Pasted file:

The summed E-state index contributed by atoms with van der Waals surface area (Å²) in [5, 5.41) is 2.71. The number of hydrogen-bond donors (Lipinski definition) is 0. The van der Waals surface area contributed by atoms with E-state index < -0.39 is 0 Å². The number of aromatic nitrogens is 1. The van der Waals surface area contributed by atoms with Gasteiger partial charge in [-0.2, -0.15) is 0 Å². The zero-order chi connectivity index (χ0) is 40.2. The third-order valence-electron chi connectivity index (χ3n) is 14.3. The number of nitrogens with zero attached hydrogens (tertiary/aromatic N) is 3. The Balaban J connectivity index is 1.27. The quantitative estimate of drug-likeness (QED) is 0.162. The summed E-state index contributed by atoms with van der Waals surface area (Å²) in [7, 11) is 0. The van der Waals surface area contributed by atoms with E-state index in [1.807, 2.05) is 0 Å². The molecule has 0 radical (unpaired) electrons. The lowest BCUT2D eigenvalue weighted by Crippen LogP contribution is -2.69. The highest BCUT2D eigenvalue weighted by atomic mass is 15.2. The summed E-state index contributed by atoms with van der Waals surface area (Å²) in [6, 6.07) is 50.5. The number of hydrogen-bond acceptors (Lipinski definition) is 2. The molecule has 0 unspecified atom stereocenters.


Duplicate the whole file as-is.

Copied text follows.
The summed E-state index contributed by atoms with van der Waals surface area (Å²) in [5, 5.41) is 2.71. The number of hydrogen-bond donors (Lipinski definition) is 0. The van der Waals surface area contributed by atoms with E-state index < -0.39 is 0 Å². The number of aromatic nitrogens is 1. The van der Waals surface area contributed by atoms with Gasteiger partial charge in [-0.2, -0.15) is 0 Å². The zero-order chi connectivity index (χ0) is 40.2. The third-order valence-electron chi connectivity index (χ3n) is 14.3. The number of nitrogens with zero attached hydrogens (tertiary/aromatic N) is 3. The Balaban J connectivity index is 1.27. The quantitative estimate of drug-likeness (QED) is 0.162. The summed E-state index contributed by atoms with van der Waals surface area (Å²) in [7, 11) is 0. The van der Waals surface area contributed by atoms with E-state index in [1.807, 2.05) is 0 Å². The molecule has 0 radical (unpaired) electrons. The lowest BCUT2D eigenvalue weighted by Crippen LogP contribution is -2.69. The highest BCUT2D eigenvalue weighted by atomic mass is 15.2. The summed E-state index contributed by atoms with van der Waals surface area (Å²) in [6, 6.07) is 50.5. The number of hydrogen-bond acceptors (Lipinski definition) is 2. The molecule has 0 unspecified atom stereocenters.